The Carrie Trousers & The Ultimate Trousers
These are two different patterns, but they fall into the same category: pants! I have never in my life considered making pants until this year. Sure, I made some for the musicals but never for myself. I was brave enough to give it a try, and I’m hooked on it now! To the right you see the Ultimate Trousers, which are great work pants. These are made in a polka dot stretch cotton, which was stiffer than I anticipated when I ordered it but actually very comfortable. I need to repair the zipper on these as I split it open the other day – not because the pants didn’t fit but because I think there was something wrong with the zipper to begin with. Though it’s installed correctly, it’s been hard to zip up, even when the pants aren’t on.
To the left we have the Carrie Trousers, which are amazing for warmer weather as they are made in a rayon. They are extremely comfortable and easy to wear. Depending on how you make them, they could also be great pants for lounging around the house. These did make the work outfit of the day twice, but I think I really prefer them for a more casual setting (i.e. drinks with friends, etc.).
My next foray into the world of pants is going to be jeans!
The Edie Top
To go with all these new pairs of pants, I needed a top. The perfect one was provided for me in the Edie Top, another pattern in the Work to Weekend book. It’s a boatneck knit top. It’s simple and beautiful and I plan to replace most of the shirts in my wardrobe with this one!
Tip: it’s super cute in stripes! This is the only one I have made so far but I know it’s not the last!
The Ultimate Wrap Dress
Another one of my favorites, and one that gets pulled out of my closet more and more is the Ultimate Wrap Dress. I wasn’t planning to make this one at first, but when the fabric I ordered for another project arrived, it didn’t feel right. It screamed wrap dress, and thus I changed my plans. I had just enough fabric to get the pattern out of it, albeit with a slightly modified tie (it’s thinner than it’s supposed to be but still fully functional). I use this as my go to “day to night dress.” It works perfectly for work, and then transitions into a really nice dress for dinner and a show. It doesn’t hurt that it’s super-flattering and I feel really good every time I wear it!
The Elsie Dress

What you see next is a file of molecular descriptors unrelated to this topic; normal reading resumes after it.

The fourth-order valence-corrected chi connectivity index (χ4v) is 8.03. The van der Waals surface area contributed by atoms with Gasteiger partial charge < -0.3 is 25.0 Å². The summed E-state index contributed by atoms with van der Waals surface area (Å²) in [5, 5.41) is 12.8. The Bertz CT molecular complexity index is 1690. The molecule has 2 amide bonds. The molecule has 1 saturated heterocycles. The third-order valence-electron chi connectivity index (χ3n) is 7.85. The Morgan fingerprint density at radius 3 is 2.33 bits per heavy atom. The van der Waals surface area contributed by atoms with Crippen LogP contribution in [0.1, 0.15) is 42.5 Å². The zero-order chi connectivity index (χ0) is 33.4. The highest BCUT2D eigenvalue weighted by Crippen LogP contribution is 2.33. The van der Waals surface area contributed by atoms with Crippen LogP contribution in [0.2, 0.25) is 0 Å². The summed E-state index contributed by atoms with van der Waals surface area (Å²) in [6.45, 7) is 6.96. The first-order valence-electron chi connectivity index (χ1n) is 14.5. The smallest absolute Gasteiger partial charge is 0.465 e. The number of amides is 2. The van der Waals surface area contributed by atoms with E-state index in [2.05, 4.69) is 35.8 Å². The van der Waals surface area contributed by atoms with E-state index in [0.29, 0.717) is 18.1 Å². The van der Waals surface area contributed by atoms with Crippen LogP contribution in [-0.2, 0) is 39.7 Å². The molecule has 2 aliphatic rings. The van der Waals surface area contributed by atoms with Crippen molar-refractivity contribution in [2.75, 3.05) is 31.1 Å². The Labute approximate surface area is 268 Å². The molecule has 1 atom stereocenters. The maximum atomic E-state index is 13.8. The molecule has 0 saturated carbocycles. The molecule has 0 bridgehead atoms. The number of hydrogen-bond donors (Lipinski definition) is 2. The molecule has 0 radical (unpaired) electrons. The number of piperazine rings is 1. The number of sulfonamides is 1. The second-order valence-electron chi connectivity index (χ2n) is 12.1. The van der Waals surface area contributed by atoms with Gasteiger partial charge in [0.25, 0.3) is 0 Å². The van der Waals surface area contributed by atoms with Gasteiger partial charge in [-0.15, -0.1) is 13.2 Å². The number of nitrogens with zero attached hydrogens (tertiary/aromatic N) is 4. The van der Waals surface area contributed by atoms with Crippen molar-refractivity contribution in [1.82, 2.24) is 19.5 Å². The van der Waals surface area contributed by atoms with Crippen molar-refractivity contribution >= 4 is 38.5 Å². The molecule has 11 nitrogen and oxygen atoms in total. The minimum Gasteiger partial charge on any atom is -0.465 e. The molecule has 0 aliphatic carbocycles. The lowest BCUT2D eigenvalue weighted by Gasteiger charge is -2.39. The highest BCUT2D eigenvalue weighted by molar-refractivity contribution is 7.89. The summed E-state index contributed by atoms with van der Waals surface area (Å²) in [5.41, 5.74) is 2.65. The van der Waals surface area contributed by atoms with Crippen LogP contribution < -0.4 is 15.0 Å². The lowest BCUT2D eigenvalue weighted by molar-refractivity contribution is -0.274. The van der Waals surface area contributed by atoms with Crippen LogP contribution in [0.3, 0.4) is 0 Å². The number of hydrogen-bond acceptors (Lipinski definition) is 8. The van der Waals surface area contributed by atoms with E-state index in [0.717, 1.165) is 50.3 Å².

The Elsie Dress was one of those patterns I knew I wanted to make, but it took a while to get around to it. I bought it, printed out the PDF file and just kind of left it sitting around for a while, waiting for just the right fabric to appear. It showed itself in a Sew Over It vlog post, and it was this lovely blue fabric with a large floral print. I bought it immediately after watching the video. When the fabric arrived, I immediately started on the dress and made quick work of it. This was another one that I just wanted to wear as soon as possible! The print was so beautiful and it lended itself to the design so well.
The Elsie is an easy to wear retro style, probably a little bit too dressy for my job (though that didn’t stop me from wearing it to work twice already!). It’s as versatile as the other patterns mentioned here, however: it can be dressed up or down, depending on what you wear with it and what fabric you make it up in. I already have another planned.
The Heather Dress
Finally, we have the Heather Dress, another one that I didn’t think would work well with my body shape, but also one that I felt I needed to try. It’s meant for a knit fabric, and so I chose an adorable French terry with a little origami elephant print that I got on sale. It has some imperfections (ones that you cannot likely see in the photo), such as a collar that doesn’t stay down on one side because I neglected to stretch it out when I was sewing it down. Even so, it’s perfectly wearable and, because it’s a knit, extremely comfy and cozy!
2018 was definitely a productive year! In addition to these makes, there were also quite a few more dresses that I showed off on the old blog, and will soon be making there way here as soon as I’ve complete the export process!